Surely the “disgrace of Egypt” belongs to Egypt. The shame of having enslaved other persons and having them escape, the embarrassment to Egypt’s gods—this should be ascribed to the Pharaoh and his associates. Why would the people of Israel, the enslaved people, have disgrace ascribed to them?

We are not only marked by the history of our actions; we are also shaped and scarred by how others have acted toward us. Our ancestors experienced stresses and pains that continue to affect us through family stories. Even more deeply, things like enslavement, pogroms, and wars shape our epigenetics, stirring deep responses within us that are beyond our understanding.

The disgrace of Egypt lingered with the people of Israel in their fear, their questions about their ancestors, and their understanding of the nature of God. If divine intervention could bring them into freedom, why were they permitted to be enslaved at all? They are able to embrace fully the joy and possibility of Canaan only when the reproach and shame of the past is lifted.

This kind of burden does not fall away instantly. God’s provision for the people through their wilderness wandering removed the burden slowly. Through each bite of manna, God rebuilt trust with the people of Israel. Through each sip of clean water, the people of Israel perceived the power and mercy of the One in whom their hope was anchored.

The disgrace of Egypt defined them by pain and by the actions of others. The promise of Canaan redefined them as a people who had been led and fed by God. Thus equipped by grace, they ate the produce of the land and feasted on the promise of tomorrow.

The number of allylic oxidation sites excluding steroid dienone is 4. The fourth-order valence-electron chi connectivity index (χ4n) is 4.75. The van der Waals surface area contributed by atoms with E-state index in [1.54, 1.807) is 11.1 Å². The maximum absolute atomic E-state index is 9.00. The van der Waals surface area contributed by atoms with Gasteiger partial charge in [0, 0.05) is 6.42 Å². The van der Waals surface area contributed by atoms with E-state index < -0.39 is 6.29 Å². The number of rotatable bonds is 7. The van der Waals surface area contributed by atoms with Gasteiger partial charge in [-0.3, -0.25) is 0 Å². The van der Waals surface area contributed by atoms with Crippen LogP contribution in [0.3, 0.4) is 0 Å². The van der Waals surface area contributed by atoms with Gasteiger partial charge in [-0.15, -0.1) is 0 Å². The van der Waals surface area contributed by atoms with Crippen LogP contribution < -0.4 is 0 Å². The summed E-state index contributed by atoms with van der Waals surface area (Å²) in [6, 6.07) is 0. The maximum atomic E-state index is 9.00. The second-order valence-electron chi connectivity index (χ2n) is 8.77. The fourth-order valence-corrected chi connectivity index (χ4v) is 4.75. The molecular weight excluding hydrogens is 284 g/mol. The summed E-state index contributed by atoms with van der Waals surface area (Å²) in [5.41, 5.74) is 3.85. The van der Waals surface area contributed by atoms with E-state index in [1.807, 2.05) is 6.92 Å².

Providing God, strengthen my trust that I am not defined by the worst things I have done or that have happened to me. My identity is as your beloved child, equipped by grace to share your hope in the world. Amen.

Pray the Scriptures Using Audio Lectio
Read Luke 15:1-3, 11-32

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Lectionary Week
March 21–27, 2022
Scripture Overview

Lent is a time for focusing on our need for God and for remembering God’s abundant resources for filling that need. When the Israelites finally pass into Canaan, they observe the Passover as a reminder of God’s deliverance of them from Egypt. The psalmist, traditionally David, rejoices in the fact that God does not count his sins against him. Paul declares that through Christ, God has made everything new. God no longer holds our sins against us, and we in turn appeal to others to accept this free gift. Jesus eats with sinners and tells the story of the prodigal son to demonstrate that no matter how far we stray, God will always welcome us home with open arms. God never stops pursuing us, even if we feel unloved or unworthy.

Questions and Suggestions for Reflection

Read Joshua 5:9-12. What stories do you tell about your faith? What do these stories help you remember?
Read Psalm 32. When have you hidden from God? When has God been your hiding place?
Read 2 Corinthians 5:16-21. We are ambassadors for Christ. How does your life display for others that life in Christ eliminates worldly identity labels?
Read Luke 15:1-3, 11b-32. Do you identify with the prodigal son, the elder son, or the father in the parable? Are you ready to rejoin God’s household on God’s terms? Are you ready to welcome everyone home?

Respond by posting a prayer.

I join many of those who will pray for you as you seek to discern what you are called to be at this moment. May God grant you the courage to fulfill that calling. May we all open our eyes and see the misery, open our ears and hear the cries of God’s people, and, like God through the Lord Jesus Christ, be incarnate amongst them.” 

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